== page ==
Heino Eller (7 March 1887 – 16 June 1970) was an Estonian composer and composition teacher.
Eller was born in Tartu, where he took private lessons in violin and music theory, played in several ensembles and orchestras, and performed as violin soloist. In 1907 he entered the Saint Petersburg Conservatory to study violin. From 1908 to 1911 he was a law student. In 1920 Eller graduated from the conservatory renamed to Petrograd Conservatory.
From 1920 to 1940, Eller was a professor of music theory and composition at the Tartu Higher School for Music. During this time he formed the Tartu school of composition, which gave rise to many composers, including Eduard Tubin.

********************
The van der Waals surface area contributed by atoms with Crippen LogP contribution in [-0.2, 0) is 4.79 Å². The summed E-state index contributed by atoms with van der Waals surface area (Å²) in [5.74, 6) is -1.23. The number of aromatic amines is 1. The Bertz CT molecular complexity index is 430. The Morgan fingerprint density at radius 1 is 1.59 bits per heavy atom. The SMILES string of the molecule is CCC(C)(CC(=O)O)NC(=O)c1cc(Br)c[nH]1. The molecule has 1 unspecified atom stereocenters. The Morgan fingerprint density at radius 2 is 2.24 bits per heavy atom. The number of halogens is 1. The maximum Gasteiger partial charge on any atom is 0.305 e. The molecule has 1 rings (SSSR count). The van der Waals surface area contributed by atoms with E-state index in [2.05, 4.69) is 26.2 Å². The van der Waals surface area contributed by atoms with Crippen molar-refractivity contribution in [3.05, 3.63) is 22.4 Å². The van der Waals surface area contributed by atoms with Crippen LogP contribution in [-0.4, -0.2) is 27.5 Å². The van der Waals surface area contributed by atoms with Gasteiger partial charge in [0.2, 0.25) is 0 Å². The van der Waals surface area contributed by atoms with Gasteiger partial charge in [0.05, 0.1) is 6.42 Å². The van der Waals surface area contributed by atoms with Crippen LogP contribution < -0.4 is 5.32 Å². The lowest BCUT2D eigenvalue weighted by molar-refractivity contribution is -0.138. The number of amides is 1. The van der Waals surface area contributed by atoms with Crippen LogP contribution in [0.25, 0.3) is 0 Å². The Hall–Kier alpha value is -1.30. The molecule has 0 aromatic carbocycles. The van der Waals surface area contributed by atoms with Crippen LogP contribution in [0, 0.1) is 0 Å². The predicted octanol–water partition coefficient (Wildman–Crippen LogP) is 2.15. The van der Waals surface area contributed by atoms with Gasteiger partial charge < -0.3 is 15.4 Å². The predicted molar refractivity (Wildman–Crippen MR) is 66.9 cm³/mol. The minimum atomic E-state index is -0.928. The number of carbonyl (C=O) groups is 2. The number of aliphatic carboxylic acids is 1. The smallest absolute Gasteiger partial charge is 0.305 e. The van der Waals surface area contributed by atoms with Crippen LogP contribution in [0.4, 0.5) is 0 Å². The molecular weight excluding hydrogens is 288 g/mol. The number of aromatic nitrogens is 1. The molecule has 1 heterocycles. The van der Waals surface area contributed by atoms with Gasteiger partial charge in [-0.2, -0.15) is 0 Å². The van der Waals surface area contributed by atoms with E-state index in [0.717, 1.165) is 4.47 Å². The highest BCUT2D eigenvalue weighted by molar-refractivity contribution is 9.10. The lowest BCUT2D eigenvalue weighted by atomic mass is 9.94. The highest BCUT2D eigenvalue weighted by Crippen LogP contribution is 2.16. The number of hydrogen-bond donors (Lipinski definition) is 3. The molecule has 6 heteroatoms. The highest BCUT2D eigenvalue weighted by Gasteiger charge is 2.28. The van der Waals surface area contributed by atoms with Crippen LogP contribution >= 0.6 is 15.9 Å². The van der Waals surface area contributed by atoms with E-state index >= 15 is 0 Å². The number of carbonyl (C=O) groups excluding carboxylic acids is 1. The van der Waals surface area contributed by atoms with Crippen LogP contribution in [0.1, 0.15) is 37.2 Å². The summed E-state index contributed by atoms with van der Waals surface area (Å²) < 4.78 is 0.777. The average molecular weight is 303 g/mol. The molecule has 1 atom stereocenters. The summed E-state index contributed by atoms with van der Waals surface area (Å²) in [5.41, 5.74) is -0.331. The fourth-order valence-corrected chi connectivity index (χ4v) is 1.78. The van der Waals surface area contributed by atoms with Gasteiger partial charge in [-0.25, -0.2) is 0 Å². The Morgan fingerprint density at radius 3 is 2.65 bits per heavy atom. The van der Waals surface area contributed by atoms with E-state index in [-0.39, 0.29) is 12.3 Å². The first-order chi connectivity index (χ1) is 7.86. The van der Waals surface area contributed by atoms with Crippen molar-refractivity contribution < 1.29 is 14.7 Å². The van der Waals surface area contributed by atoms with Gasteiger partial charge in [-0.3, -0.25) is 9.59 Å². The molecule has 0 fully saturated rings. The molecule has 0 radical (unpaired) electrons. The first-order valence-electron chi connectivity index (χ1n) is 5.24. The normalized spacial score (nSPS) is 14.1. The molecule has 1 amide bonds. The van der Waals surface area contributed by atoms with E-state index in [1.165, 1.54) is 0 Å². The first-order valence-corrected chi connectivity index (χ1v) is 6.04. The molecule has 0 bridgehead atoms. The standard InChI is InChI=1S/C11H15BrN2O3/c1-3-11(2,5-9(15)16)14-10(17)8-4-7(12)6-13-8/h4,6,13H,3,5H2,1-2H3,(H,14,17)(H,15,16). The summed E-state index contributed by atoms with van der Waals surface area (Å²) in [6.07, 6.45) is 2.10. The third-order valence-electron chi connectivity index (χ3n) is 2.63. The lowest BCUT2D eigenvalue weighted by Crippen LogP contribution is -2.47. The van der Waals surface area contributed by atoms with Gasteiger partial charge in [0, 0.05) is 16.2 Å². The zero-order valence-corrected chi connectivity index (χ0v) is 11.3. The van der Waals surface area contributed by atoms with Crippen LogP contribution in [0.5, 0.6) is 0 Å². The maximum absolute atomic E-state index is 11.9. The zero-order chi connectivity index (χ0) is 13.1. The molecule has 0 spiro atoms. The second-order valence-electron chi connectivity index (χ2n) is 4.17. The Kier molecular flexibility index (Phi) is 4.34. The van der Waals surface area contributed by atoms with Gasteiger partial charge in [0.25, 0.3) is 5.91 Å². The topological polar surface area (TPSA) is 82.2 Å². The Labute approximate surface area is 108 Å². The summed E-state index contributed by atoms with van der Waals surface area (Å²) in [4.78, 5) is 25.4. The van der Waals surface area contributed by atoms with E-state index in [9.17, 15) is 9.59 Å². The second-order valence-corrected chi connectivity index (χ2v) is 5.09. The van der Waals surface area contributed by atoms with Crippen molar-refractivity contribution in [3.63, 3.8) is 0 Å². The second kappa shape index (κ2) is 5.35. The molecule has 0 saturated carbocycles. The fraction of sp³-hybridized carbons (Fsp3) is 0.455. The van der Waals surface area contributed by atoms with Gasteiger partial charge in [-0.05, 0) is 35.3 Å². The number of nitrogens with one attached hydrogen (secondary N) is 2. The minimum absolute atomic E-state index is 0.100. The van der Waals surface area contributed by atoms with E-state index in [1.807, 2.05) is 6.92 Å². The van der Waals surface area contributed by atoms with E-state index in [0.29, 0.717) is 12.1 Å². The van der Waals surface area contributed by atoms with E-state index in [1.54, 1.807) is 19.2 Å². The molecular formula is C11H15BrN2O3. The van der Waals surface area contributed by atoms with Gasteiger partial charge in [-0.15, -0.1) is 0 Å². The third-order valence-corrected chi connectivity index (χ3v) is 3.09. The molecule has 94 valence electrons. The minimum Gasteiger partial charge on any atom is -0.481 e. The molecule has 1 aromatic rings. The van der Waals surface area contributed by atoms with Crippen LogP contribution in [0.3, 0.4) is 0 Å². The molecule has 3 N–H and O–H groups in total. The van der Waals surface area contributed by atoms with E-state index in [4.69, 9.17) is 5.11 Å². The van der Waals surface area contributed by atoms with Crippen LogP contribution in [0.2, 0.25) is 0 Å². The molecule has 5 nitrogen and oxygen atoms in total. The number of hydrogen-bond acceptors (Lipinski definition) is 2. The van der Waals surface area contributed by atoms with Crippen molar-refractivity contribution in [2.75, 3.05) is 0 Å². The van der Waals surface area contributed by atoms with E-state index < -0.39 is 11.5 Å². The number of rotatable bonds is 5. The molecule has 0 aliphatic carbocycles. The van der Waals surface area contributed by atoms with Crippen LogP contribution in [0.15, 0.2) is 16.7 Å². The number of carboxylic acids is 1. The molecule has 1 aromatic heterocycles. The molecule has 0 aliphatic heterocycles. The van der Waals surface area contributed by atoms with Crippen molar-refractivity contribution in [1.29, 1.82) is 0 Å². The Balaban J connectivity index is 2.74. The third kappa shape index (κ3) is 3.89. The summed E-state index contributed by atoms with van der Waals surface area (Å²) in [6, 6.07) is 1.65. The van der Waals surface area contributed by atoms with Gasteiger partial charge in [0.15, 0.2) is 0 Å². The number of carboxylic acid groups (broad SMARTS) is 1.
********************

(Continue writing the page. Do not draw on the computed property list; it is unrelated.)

In 1940 he became a professor of composition at the Tallinn Conservatory and taught there until his death in 1970. He was named a People's Artist of the USSR in 1967.
Eller was a legendary teacher of composition. The school he formed in Tartu counterbalanced the so-called Tallinn school headed by Artur Kapp. Eller’s pedagogical talent is versatile. The list of his pupils offers the best proof of this: each of them has created a distinguished original style.
Among his students were:
Eller primarily composed instrumental music. His symphonic works, especially Koit and Videvik, break new ground for Estonian symphonic music. His musical language contains many national traits, but he was influenced by 20th-century styles as diverse as impressionism and expressionism.
- Dawn, Tone Poem (1915–1918, 1920)
- Twilight, Tone Poem (1917)
- Moderato sostenuto in D minor for voice, viola and piano (1921)
- Elegia for harp and string orchestra (1931)
- Concerto in B minor for violin and orchestra (1937)
- Five Pieces for string orchestra (1953)